Marketing and Technology May Soon Play Bigger Roles in Health Insurance
Health insurers that are anxiously waiting for healthcare reform to shake out before moving forward may find themselves well behind their competitors.
It's understandable that health insurance companies don't want to invest in big-dollar projects without knowing how the industry is going to change. One example is in the area of underwriting. If healthcare reform implements an individual mandate coupled with health insurers accepting all members—regardless of pre-existing conditions—the underwriting process that has become the health insurance industry's foundation will evaporate.
Investing in that area doesn't make sense now, but Dan Maynard, president and CEO of Connecture, says health plans need to use "flexible technology solutions" to prepare for the future. Health insurers shouldn't stay transfixed on the horizon. A more pressing need for insurers is how to stay ahead despite the destruction of the employer-based health insurance market, most notably the small group market. As more Americans are bounced from employer-based health insurance, they are flooding the individual health insurance market. While insurers realize that the individual insurance market is their present and future, many are struggling with how to prevent losses.
In order to survive healthcare reform and the decimated employer-based market, Maynard suggests a combination of technology and marketing, which he says will play a much larger role in the near future. That's because the combination of an eroding employer-based health insurance market coupled with healthcare reform will force insurers to compete for members, which is commonplace in other industries.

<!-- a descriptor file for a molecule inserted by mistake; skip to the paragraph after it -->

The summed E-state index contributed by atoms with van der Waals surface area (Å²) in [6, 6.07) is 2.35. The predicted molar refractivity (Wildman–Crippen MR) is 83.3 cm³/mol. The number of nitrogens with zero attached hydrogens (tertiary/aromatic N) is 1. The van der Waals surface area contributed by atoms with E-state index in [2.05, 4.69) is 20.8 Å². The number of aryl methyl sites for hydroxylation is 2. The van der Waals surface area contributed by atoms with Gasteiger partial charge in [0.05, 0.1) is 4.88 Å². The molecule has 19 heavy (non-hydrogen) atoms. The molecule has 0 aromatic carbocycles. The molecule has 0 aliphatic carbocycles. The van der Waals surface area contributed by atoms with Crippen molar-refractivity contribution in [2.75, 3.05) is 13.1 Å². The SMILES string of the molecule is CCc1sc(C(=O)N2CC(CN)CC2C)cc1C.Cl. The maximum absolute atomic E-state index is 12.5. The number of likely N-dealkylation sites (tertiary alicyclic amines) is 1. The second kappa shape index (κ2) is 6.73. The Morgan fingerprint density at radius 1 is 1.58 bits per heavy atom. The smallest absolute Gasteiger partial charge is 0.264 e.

What does the future of health insurance marketing entail? Think car and life insurance. Television shows feature ads from Geico, Progressive, and Aflac. Health insurers also may soon become a staple of television and will need marketing departments that understand what consumers want. Technology, meanwhile, will allow insurers to reach out to both members and prospective members through interactive Web sites.
The technology/marketing push will help insurers develop new products, perform lead management, quote rates to consumers, improve enrollment, and retain members. Maynard says health insurers' future is in these four areas:
- Easy and flexible product configuration
- Multiple avenues for targeted outreach
- Real-time and user-friendly online enrollment
- Using analytics to understand what attracts and retains a carrier's targeted market
In the near future, health insurers will need to create a platform that will allow insurers to promote products across various market segments. This technology will include a single location for prospective and current members to learn about product information and availability.
- 12 Hires to Keep Your Hospital Out of Trouble
- Meaningful Use Payment Adjustments Begin
- 'Mega Boards' Could be Rural Healthcare Disruptor
- Ratcheting Up Patient Experience Has a Downside
- HL20: Lee Aase—Who's Behind @MayoClinic
- 1 in 5 Eligible Hospitals Penalized for HACs
- HL20: Sam Foote, MD—The Courage to Speak Up
- HL20: Derek Angus, MD—An Intense Focus on Care
- Taming Time and Moving Healthcare Data
- HL20: Anne Wojcicki—Unlocking Consumer Access to Genetics